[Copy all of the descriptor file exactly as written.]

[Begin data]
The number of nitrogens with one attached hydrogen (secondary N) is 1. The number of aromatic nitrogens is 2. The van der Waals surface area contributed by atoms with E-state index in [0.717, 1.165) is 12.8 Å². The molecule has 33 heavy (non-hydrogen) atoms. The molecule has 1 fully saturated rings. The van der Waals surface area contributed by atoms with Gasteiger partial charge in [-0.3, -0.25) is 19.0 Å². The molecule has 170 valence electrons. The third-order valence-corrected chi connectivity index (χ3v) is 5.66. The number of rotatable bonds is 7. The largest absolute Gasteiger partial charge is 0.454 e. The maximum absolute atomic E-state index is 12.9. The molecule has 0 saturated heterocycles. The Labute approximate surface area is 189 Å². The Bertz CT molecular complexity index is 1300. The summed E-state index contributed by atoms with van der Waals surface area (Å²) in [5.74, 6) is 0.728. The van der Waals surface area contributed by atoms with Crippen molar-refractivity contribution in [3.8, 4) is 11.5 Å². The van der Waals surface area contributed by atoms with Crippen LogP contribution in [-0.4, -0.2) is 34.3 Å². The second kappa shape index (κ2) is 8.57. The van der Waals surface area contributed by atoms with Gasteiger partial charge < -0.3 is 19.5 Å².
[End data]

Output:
The number of nitrogens with one attached hydrogen (secondary N) is 1. The number of aromatic nitrogens is 2. The van der Waals surface area contributed by atoms with E-state index in [0.717, 1.165) is 12.8 Å². The molecule has 33 heavy (non-hydrogen) atoms. The molecule has 1 fully saturated rings. The van der Waals surface area contributed by atoms with Gasteiger partial charge in [-0.3, -0.25) is 19.0 Å². The molecule has 170 valence electrons. The third-order valence-corrected chi connectivity index (χ3v) is 5.66. The number of rotatable bonds is 7. The largest absolute Gasteiger partial charge is 0.454 e. The maximum absolute atomic E-state index is 12.9. The molecule has 0 saturated heterocycles. The Labute approximate surface area is 189 Å². The Bertz CT molecular complexity index is 1300. The summed E-state index contributed by atoms with van der Waals surface area (Å²) in [5.74, 6) is 0.728. The van der Waals surface area contributed by atoms with Crippen molar-refractivity contribution in [3.8, 4) is 11.5 Å². The van der Waals surface area contributed by atoms with Crippen LogP contribution in [-0.4, -0.2) is 34.3 Å². The second kappa shape index (κ2) is 8.57. The van der Waals surface area contributed by atoms with Gasteiger partial charge < -0.3 is 19.5 Å².